a map of the world

Oh my oh my.

Two years ago we wrote a blog post called “The San Francisco Rent Explosion” where we made the earth-shattering observation that renting an apartment in San Francisco was really expensive. The following year, we updated the data and, as it turned out, San Francisco rents were even more expensive! Now, we bring you the latest data on San Francisco apartment rents as of June 2015.

San Francisco has always been a very expensive city, but the compounding effect of rents increasing substantially every year means that the housing market has reached a fever pitch. We told you it was expensive before back in 2014, but now, in 2015, it’s *way* more expensive. Unless you have a rent-controlled apartment or a very large salary, an obscene amount of your after-tax income will go towards housing.

Your humble data collectors at Priceonomics analyzed apartment listing websites every year in June of 2011, 2013, 2014, and now 2015 (we didn’t collect the data in 2012). Today, the median apartment for rent in San Francisco is $3,880 per month. The median studio is $2,722, and the median one bedroom is $3,452. A two bedroom now rents for $4,400 month and three bedroom goes for $5,125.

chart, bar chart

For some context, if you make $100,000 per year, a three bedroom in San Francisco would eat up 100% of your post-tax salary. So, if you want to live in San Francisco, you can forget about having kids (AKA “roommates who stiff you on the rent each month”), or even about having a profession that’s only modestly lucrative.

Over the last 4 years, prices have dramatically increased in San Francisco. From 2011 to 2015, the median price of an apartment in the city has increased 50% from $2,595 to $3,880.

chart, line chart

Note: Data not collected in 2012, so for that year we’re just showing the midpoint between 2011 and 2013.

In some neighborhoods, the prices have increased particularly quickly. Next, let’s examine how much the price of a one bedroom apartment has increased by neighborhood from 2011 to 2015.


Over the past 4 years, the median rent of a one bedroom has increased by 57% from $2,195 to in 2011 to $3,452 as of June 2015. Over just the last year, the median rent of a one bedroom has increased 11%, from $3,120 in 2014 to $3,452 as of June 2015.

Let’s see which neighborhoods have experienced the highest escalation of rent in the last year:


Next, let’s breakdown how the rents of other types of apartments have increased over the last four years. Perhaps most notably, the price of renting a studio has almost doubled in the last four years!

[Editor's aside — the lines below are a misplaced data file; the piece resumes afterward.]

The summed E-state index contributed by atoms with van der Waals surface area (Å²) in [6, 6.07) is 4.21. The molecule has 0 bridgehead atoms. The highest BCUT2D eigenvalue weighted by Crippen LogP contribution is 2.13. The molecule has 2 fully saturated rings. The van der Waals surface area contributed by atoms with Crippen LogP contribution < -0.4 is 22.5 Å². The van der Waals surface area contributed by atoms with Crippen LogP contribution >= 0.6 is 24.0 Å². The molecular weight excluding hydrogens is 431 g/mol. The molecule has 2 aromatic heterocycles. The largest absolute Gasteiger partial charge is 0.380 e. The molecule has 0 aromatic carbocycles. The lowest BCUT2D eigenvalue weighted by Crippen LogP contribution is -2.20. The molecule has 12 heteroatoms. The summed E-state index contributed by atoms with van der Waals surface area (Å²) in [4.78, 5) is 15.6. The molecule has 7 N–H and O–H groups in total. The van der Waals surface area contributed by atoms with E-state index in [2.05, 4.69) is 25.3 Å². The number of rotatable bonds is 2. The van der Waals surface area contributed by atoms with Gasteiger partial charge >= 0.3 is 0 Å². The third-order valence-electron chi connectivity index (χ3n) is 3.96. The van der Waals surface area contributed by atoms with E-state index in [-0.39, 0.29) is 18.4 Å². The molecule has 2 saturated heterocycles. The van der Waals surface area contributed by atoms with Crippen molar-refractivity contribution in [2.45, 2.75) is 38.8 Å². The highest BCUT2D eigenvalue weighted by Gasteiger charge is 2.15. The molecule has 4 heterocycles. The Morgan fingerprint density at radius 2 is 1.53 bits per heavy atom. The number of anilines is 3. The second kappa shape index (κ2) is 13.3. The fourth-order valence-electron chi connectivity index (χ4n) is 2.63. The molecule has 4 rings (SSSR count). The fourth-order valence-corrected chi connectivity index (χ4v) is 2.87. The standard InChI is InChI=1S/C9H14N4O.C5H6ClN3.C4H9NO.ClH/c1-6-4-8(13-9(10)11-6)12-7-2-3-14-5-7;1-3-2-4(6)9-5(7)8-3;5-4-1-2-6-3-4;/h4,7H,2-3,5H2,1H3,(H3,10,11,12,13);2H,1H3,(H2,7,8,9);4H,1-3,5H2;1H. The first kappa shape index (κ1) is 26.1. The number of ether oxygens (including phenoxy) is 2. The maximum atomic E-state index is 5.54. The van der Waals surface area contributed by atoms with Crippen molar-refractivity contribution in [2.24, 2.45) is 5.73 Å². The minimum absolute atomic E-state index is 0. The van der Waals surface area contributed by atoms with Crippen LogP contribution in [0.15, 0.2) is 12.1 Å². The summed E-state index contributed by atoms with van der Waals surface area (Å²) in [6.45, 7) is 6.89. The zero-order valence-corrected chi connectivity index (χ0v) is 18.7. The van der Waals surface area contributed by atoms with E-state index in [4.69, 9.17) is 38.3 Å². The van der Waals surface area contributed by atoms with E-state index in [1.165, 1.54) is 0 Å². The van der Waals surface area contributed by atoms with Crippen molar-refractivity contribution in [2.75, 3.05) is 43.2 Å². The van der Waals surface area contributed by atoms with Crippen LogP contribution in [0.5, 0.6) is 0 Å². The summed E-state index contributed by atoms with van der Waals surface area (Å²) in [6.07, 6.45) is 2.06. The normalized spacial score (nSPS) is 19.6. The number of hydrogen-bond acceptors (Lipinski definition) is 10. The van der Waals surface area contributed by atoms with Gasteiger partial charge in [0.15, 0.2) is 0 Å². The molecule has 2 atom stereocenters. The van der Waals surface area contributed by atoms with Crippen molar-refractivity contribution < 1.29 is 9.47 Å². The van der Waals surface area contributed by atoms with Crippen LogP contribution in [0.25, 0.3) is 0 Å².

Note: Data not collected in 2012, so for that year we’re just showing the midpoint between 2011 and 2013.

So, after all this upheaval, what neighborhoods are now the most expensive in San Francisco? Let’s rank each neighborhood by the price of a one bedroom. Coming in first place is Pacific Heights, where the median one-bedroom now costs $3,848. This is well over twice the price of an apartment in Bayview which currently costs $1,400 (the same it cost in 2011).


Your Rental Cheat Sheet

The demand for housing in San Francisco has continued to rise over the last few years while the supply of homes remains mostly fixed. Moreover, most of the existing housing stock is either owner-occupied or occupied by rent-controlled tenants. That means the number of units that hit the market in any given month is infinitesimal compared to the number of new residents. And so, prices skyrocket.

As you search for your apartment in San Francisco, you might find this Priceonomics rent cheat sheet handy.  It provides the median price of an apartment (as of the end of June 2015) for a studio or a one, two or three-bedroom apartment in each neighborhood.


So, good luck dear reader on finding your perfect San Francisco apartment. You may desire a large, sunny place in a great neighborhood. Banish those thoughts!  Given the limited supply of apartments in the city and competition to live in them, the perfect apartment in San Francisco is just the one you can get.

The next post in this series covers what’s happened to rent in Palo Alto, Berkeley, Oakland, and the rest of the Bay Area. To get notified when we post it, join our email list.